Police Discrimination Calls for Serious Self-Examination

May 6, 2015

2 min read


It wasn’t just another protest. It was anarchy, which began in the positive sense. There was no guiding hand. There was enthusiasm. There was rage. Swarms of Israelis, not only dark skinned, moved together from one intersection to another to chant repetitive slogans against racism.

There were Israelis there from all streams. Many of them, for example members of a military preparatory program, arrived with flags of Israel. And there were many soldiers there, with and without uniform. “What are you doing here?” I asked the non-Ethiopians among them. “We came to show solidarity with our fellow unit members who are suffering from discrimination,” they replied.

The protest which paralyzed Tel Aviv on Sunday was a furious, justified and pivotal protest. The turning point arrived after several hours of calm. It’s unclear how it began. There may have been hot-blooded people among the protestors. In mass protests there is always a violent minority. And the police shamelessly lost their patience.

Why? Why respond with smoke grenades? Why not practice restraint? The masses arrived to protest against violence, so why the hell is there a need for such an aggressive police response? When it comes to police violence against Ethiopians in recent years, there is a fear that there are more violent provocateurs among the police than among the protestors.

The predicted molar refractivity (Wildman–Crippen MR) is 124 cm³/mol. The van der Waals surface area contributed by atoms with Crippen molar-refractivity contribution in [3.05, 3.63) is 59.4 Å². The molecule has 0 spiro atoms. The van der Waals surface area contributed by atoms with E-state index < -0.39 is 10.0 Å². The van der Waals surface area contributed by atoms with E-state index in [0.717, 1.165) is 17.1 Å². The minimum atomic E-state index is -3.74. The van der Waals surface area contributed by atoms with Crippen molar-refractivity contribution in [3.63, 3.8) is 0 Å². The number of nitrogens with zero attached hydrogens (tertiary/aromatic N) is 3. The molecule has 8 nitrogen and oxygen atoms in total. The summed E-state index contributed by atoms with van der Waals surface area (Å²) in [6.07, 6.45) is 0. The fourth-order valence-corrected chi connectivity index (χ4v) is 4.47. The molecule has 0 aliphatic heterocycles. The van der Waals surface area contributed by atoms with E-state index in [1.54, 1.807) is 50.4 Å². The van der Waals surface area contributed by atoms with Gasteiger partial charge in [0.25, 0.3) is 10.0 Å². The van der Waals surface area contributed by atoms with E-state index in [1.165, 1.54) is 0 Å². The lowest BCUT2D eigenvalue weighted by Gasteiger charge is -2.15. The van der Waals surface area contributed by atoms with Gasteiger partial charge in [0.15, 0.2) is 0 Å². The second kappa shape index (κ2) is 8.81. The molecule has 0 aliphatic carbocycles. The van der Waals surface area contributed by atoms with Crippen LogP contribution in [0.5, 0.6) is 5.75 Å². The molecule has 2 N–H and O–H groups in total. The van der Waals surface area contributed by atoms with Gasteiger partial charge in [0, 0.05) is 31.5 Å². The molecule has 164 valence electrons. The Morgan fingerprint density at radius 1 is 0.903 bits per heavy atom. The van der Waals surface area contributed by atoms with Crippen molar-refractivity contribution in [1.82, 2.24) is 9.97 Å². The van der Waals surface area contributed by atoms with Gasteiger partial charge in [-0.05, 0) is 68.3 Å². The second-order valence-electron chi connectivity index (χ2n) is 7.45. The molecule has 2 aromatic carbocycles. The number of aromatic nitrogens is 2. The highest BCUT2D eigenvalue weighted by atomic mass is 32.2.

And despite the unpleasant ending, we should remember the main thing. First of all, that it was an Israeli protest rather than an Ethiopian protest. The solidarity came from the right and from the left. Secondly, Israel suffers from enclaves of racism. We are exposed to the tip of the iceberg. Here are there, there are clubs which still practice color-based discrimination. In the past, the veteran Mizrahim were the ones who suffered the most. Now it is mainly the new Mizrahim. The Ethiopians. Their color stands out more, much more.

Worse than the “private” discrimination is the state discrimination, by the police. It is a lot less tolerable. It is outrageous. And it happens too much. While Police Commissioner Yohanan Danino did suspend the beating officers, the increase in racist incidents calls for a much more serious self-examination.

It’s less important that 90% of Israelis oppose this violence. It’s much more hurtful when the Ethiopians feel, again and again, humiliated by those who should be defending them. It’s painful. It’s frustrating. And to add insult to injury, the police went out of control on Sunday, and the smart restraint was replaced by another display of pillars of smoke and fire by the police.

All of us, not just the police, should turn this protest into a turning point. Because it’s not us and them. It’s us, only us.

Reprinted with author’s permission from YNet News

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